Climate change has been a hot topic of discussion with significant efforts from intergovernmental organizations, government bodies, and environmental groups pressing for solutions. One of these “solutions” being proposed is entomophagy. Entomophagy is the practice of eating insects. Historically, humans have eaten insects but only as a survival food. It’s not as common in Western societies but is currently practiced in various ethnic groups in different countries where options and resources are limited. Replacing animal foods with insects for protein consumption has been recommended as a healthy alternative to help save the planet. The United Nations (UN) and World Economic Forum are some of the main organizations pushing this agenda. As we see this push towards eating insects, there are many questions we need to ask– is eating insects healthy and safe? Will this shift really help lower carbon emissions and ultimately the environment? Does replacing meat consumption with insects improve food security?
Before we make a panicked decision in an effort to save the environment, let’s do a deep analysis of all these important pieces so we can better approach this complex issue without unjustified sacrifice.
What Insects Are Edible?
The following is a list of insects that have been deemed edible and can be included in regional recipes from different countries:
- Certain ant species
- Bee larvae
- Certain fly species
- Stink bugs
- Giant water bugs
Crickets are the most popular insect variety currently being pushed in the US and other Western societies as a healthy alternative to animal foods. From cricket protein to processed “health foods”, cricket food products are beginning to flood the market. Not only is it being touted as a health food that can help you slow weight gain and save money on expensive grocery bills without sacrificing nutrients, but the global cricket protein powder market size has already been valued at $30.25 million in 2022 and is expected to reach $94.46 million by 2028.
As more and more cricket food products are already on the horizon in the US, let’s take a closer look at how they compare with animal foods when it comes to health risks, nutrition, sustainability, and food security.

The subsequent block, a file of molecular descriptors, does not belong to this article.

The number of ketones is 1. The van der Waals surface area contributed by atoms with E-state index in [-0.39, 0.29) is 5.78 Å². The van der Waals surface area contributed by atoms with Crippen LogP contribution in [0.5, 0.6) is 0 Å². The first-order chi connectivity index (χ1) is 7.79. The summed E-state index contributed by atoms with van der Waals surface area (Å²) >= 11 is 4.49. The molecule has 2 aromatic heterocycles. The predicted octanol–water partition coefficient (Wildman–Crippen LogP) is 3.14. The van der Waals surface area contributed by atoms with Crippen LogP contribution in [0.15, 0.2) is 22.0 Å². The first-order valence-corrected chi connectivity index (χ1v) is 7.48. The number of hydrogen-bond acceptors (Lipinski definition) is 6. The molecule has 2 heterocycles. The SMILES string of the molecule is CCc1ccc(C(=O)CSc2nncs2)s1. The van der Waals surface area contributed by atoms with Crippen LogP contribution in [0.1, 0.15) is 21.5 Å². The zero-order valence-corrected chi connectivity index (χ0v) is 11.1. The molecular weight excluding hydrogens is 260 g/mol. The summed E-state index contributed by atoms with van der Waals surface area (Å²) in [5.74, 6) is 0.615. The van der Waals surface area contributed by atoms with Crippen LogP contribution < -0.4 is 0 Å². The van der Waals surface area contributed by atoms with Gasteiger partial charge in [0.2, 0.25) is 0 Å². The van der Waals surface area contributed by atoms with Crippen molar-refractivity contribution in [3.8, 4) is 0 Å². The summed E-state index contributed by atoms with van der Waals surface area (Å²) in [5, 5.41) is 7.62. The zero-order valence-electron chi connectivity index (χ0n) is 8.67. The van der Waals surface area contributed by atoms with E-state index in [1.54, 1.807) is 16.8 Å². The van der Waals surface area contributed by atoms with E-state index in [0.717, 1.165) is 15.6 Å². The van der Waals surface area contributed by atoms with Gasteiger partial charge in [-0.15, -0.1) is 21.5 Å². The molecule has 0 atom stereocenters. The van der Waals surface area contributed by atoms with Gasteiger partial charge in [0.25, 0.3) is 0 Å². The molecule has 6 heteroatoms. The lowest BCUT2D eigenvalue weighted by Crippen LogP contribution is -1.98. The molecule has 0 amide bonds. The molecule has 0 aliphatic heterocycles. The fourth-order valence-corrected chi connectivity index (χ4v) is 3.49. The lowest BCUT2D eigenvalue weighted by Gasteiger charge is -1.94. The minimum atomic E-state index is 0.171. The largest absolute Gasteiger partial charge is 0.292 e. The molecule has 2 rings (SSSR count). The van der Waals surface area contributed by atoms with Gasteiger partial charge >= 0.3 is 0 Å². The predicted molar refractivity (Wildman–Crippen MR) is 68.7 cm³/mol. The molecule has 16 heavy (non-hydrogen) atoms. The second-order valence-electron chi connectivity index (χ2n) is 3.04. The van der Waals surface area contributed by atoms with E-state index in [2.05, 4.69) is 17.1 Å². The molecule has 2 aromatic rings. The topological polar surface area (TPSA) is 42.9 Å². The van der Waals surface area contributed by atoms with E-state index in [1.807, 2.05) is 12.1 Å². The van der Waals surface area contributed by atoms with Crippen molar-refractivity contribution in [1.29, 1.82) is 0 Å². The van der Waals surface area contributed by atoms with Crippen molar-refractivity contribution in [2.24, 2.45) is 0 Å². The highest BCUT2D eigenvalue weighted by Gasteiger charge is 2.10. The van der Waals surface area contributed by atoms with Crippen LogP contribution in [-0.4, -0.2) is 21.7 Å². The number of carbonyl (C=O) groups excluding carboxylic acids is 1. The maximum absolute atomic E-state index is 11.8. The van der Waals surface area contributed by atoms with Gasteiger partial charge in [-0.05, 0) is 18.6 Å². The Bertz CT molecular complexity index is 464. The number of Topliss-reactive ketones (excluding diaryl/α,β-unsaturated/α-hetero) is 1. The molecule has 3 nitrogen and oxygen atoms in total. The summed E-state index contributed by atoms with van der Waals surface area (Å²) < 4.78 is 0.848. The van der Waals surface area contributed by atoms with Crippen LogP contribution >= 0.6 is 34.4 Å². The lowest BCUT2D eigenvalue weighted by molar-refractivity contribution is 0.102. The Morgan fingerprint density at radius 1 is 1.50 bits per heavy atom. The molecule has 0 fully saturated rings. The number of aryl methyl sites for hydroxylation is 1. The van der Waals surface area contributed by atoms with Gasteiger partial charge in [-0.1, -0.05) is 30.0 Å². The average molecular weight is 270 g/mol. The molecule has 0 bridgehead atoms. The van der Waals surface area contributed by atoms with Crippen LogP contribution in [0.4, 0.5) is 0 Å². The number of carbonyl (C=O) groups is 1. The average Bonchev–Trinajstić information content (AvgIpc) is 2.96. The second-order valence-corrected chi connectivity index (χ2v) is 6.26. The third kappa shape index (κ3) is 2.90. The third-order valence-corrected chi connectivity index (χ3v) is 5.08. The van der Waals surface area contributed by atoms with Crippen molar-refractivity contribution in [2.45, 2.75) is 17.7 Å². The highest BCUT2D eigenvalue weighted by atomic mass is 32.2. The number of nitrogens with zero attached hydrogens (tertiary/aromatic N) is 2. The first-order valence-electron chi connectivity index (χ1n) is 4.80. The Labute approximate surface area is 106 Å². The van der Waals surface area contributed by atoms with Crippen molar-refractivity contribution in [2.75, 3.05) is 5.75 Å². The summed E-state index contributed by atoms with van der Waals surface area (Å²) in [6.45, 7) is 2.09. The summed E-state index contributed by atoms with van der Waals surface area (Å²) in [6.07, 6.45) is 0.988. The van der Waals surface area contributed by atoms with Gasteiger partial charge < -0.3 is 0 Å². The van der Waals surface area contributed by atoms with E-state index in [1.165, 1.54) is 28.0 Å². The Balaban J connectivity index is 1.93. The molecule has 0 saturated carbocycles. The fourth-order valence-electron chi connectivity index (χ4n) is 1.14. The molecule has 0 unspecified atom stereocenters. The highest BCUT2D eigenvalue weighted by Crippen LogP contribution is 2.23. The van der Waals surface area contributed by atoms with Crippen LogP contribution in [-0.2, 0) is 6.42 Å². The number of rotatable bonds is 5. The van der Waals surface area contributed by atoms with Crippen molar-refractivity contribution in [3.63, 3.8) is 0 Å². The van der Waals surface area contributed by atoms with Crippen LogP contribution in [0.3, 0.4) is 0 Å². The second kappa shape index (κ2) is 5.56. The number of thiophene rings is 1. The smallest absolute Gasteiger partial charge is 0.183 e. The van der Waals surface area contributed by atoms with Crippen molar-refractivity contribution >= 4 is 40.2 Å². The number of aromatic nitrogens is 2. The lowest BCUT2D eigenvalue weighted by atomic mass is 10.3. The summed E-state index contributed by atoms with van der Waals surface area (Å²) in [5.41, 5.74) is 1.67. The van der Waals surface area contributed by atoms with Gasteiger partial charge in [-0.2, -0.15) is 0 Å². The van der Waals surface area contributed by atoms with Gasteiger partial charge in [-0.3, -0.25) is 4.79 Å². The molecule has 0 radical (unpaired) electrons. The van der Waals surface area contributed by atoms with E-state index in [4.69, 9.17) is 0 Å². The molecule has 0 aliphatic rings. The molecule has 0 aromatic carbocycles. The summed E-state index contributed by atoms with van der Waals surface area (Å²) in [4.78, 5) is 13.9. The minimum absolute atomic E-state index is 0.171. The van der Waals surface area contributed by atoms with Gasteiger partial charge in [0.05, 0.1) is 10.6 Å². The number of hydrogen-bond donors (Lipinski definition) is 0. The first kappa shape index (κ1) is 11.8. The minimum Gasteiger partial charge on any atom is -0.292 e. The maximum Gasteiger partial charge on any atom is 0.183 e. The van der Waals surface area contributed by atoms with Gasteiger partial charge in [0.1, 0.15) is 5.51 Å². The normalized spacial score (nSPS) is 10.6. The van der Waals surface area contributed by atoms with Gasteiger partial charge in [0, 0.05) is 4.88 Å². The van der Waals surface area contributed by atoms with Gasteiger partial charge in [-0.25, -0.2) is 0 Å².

Are There Health Risks With Eating Insects?
First and foremost, are there any health risks with eating insects? Here are some of the reasons why eating insects such as crickets can prove problematic for people:
- Allergens: Edible insects are known to contain allergens that impact a certain percentage of the population. Cross-reactivity with crustaceans and inhalant allergens has been reported through the identification of new IgE-binding proteins as well as well-known pan-allergens. That means that if you have a shellfish or house dust mite allergy, there’s a higher chance that you’ll experience an allergic reaction to eating insects.
- Heavy Metals: Insects are known to be high in heavy metals such as mercury, cadmium, arsenic, lead, and other contaminants. Insects are even commonly used as a gauge to study the accumulation and contamination of heavy metals in certain industrial areas. Significant acute and chronic toxic effects from heavy metals can impact various organs, causing several health concerns.
- Chitin Complications: In insects and other arthropods, chitin is the main component of the exoskeleton, digestive system, respiratory lining, and excretory system. The difference is that crustaceans aren’t eaten whole while insects are— therefore when eating insects, there will be complications created by chitin consumption. Chitin can cause allergic reactions, inflammation, and changes in human epithelial cells.
- Parasites and Pathogens: The insect food industry isn’t well regulated, and one of the consequences is parasite contamination. Parasites were detected in 81% of the edible insect farms. In 30% to 35% of cases, the parasites identified were potentially pathogenic for humans and animals. Edible insects are also often infected by pathogens, which can pose an indirect threat to humans and animals.
- Pesticides: A study analyzing chemical hazards in edible insects available for Canadian customers and a study reviewing potential health risks of edible insects in Mexico both found evidence of pesticide contamination. The Canadian study showcased that five out of 34 samples were non-compliant in regards to pesticide content with its country’s regulations. The Mexican study found that wild-harvested insects were contaminated with pesticides, especially insecticides, herbicides, and fungicides.